As CPS Energy marks the 75th anniversary as a municipal owned utility, President Paula Gold-Williams says the next few years will see unbelieveable changes in America's energy infrastructure, including a major growth in renewable resources, News Radio 1200 WOAI reports.
CPS Energy is the largest single generator of wind and solar energy in Texas, at about 20% of its total generation capacity, and Gold-Williams says when the key challenge to efficiency of renewables, namely workable batteries to store the energy when the wind is not blowing and the sun is not shining, that figure will rapidly increase to 50% of more.
"We expect energy storage to really come to fruition," she said. "We expect renewables to be more effective."
CPS Energy essentially has four generating options, with natural gas expected to increase as the coal fired Dealy plant on Braunig Lake set to be taken out of service next year, and a new natural gas plant in western Guadalupe County to take its place.
But she says coal, while a smaller component of the utilities generation resources, will remain in CPS Energy's inventory.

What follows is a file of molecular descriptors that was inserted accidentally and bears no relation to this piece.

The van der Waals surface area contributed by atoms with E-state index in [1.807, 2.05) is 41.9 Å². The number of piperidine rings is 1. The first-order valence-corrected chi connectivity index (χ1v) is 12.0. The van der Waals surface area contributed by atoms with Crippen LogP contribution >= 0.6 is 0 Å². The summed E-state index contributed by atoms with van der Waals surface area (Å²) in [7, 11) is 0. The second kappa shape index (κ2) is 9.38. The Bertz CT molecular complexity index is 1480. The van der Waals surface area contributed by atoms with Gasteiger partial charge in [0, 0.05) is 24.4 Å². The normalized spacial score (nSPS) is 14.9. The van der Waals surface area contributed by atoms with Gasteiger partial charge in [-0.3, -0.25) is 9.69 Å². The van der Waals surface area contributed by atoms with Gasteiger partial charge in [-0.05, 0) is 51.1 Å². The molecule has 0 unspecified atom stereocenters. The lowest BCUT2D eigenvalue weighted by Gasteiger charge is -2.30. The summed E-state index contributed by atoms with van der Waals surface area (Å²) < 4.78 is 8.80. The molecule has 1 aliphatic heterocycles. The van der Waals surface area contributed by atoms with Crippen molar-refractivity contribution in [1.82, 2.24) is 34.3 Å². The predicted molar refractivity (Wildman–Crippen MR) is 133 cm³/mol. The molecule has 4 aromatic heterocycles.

"We use low emitting coal, we use ultra low sulfur coal, which has an extremely low emissions level, and we have environmental controls on the units," she said.
The fourth generation capacity is nuclear, with the South Texas Nuclear Project, which Gold-Williams says still has twenty years left in its current license. She says she doubts that nuclear will continue to expand, due the high costs of expanding nuclear projects, but she says the STNP, still in operation, will continue to be a generation option.
She says, with a fast growing electric utility, it is important to have a wide variety of generation sources to make sure the city and its customers are not dependent on one of two energy sources.
But Gold-Williams says renewables are definitely the wave of electricity's future.
"One way or another, the energy industry will have a storage solution, and many multiple storage solutions."
How about rates? Gold-Williams says CPS Energy has not raised rates in four years, and, while nobody wants to see higher power bills, she says there may be a rate increase on the way in 2018.